The Army will meet its end-strength goal of 547,000 this fiscal year, three years earlier than first planned, but that still won’t be enough to meet operational demands, a senior official said.
The Army needs to grow by at least 30,000 more troops to meet current demand, Army Undersecretary Nelson Ford said Tuesday. An end-strength of close to 580,000 is needed to meet the demand, he said.
I think this has been pretty clear for quite some time. The divisional reorganization helped a little. The expansion will help a little. The drawdown in Iraq will help a little. Together, those factors will make a noticeable difference.
But the tempo in Afghanistan is kicking up and will probably kick up more before it settles back down. Demands elsewhere will continue to put a lot of pressure on our forces.
And left unsaid during almost all of this talk about the end-strength of the regular Army are the spectrum of daunting tasks facing America’s special forces. Everyone keeps saying that it takes a decade to substantially grow your special forces. Well, it’s been over seven years since 9/11.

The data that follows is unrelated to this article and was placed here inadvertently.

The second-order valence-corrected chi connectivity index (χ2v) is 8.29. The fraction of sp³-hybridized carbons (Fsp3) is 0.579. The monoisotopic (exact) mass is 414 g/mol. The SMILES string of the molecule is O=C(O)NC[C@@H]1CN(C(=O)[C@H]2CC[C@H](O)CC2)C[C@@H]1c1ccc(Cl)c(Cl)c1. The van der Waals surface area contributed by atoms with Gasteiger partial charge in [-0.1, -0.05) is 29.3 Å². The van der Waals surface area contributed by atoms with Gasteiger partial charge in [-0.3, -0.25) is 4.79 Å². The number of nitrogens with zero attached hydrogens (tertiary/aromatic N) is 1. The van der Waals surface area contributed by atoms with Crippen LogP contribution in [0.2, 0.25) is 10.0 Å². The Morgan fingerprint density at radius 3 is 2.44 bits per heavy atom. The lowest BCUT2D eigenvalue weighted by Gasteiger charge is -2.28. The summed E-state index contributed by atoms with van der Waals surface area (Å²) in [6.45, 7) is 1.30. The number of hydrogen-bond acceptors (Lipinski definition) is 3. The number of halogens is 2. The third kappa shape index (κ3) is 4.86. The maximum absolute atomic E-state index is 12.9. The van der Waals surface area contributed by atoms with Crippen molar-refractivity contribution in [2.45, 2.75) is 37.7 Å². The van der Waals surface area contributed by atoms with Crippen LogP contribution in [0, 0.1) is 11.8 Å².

Still, even with all the worrying issues, it’s sure nice to see that this growth goal is going to be reached early. I expect that recruiting will continue to pick up. Some of that will be due to the lessening violence in Iraq, but I suspect that more of it will have to do with the economy and the employment situation in the civilian world.